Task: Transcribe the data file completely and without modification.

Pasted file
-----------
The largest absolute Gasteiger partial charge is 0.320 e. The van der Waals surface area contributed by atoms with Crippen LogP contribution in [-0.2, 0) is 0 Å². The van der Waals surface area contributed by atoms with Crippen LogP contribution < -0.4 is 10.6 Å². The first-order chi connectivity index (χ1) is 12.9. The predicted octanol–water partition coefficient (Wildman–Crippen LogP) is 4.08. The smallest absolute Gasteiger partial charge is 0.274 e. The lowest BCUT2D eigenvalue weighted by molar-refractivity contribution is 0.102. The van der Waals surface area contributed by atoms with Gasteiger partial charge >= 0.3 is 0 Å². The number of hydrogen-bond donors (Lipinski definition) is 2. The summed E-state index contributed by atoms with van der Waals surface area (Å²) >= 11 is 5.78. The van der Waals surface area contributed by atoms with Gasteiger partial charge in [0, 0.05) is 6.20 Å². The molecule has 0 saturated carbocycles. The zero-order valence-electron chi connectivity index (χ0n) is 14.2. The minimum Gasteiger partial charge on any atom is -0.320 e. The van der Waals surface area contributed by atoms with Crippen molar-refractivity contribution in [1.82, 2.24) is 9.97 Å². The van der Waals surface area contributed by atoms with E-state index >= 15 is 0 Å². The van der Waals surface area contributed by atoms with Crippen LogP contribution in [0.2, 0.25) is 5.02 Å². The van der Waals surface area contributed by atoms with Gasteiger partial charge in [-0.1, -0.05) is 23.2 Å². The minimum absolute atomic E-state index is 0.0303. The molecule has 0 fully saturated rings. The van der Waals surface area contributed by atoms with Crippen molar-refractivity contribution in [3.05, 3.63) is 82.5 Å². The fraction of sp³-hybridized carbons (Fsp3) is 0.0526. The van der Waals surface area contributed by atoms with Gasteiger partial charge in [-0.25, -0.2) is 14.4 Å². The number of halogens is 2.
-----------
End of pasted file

The largest absolute Gasteiger partial charge is 0.320 e. The van der Waals surface area contributed by atoms with Crippen LogP contribution in [-0.2, 0) is 0 Å². The van der Waals surface area contributed by atoms with Crippen LogP contribution < -0.4 is 10.6 Å². The first-order chi connectivity index (χ1) is 12.9. The predicted octanol–water partition coefficient (Wildman–Crippen LogP) is 4.08. The smallest absolute Gasteiger partial charge is 0.274 e. The lowest BCUT2D eigenvalue weighted by molar-refractivity contribution is 0.102. The van der Waals surface area contributed by atoms with Gasteiger partial charge >= 0.3 is 0 Å². The number of hydrogen-bond donors (Lipinski definition) is 2. The summed E-state index contributed by atoms with van der Waals surface area (Å²) >= 11 is 5.78. The van der Waals surface area contributed by atoms with Gasteiger partial charge in [0, 0.05) is 6.20 Å². The molecule has 0 saturated carbocycles. The zero-order valence-electron chi connectivity index (χ0n) is 14.2. The minimum Gasteiger partial charge on any atom is -0.320 e. The van der Waals surface area contributed by atoms with Crippen molar-refractivity contribution in [1.82, 2.24) is 9.97 Å². The van der Waals surface area contributed by atoms with E-state index >= 15 is 0 Å². The van der Waals surface area contributed by atoms with Crippen LogP contribution in [0.2, 0.25) is 5.02 Å². The van der Waals surface area contributed by atoms with Gasteiger partial charge in [-0.1, -0.05) is 23.2 Å². The minimum absolute atomic E-state index is 0.0303. The molecule has 0 fully saturated rings. The van der Waals surface area contributed by atoms with Crippen molar-refractivity contribution in [3.05, 3.63) is 82.5 Å². The fraction of sp³-hybridized carbons (Fsp3) is 0.0526. The van der Waals surface area contributed by atoms with Gasteiger partial charge in [-0.25, -0.2) is 14.4 Å². The number of halogens is 2.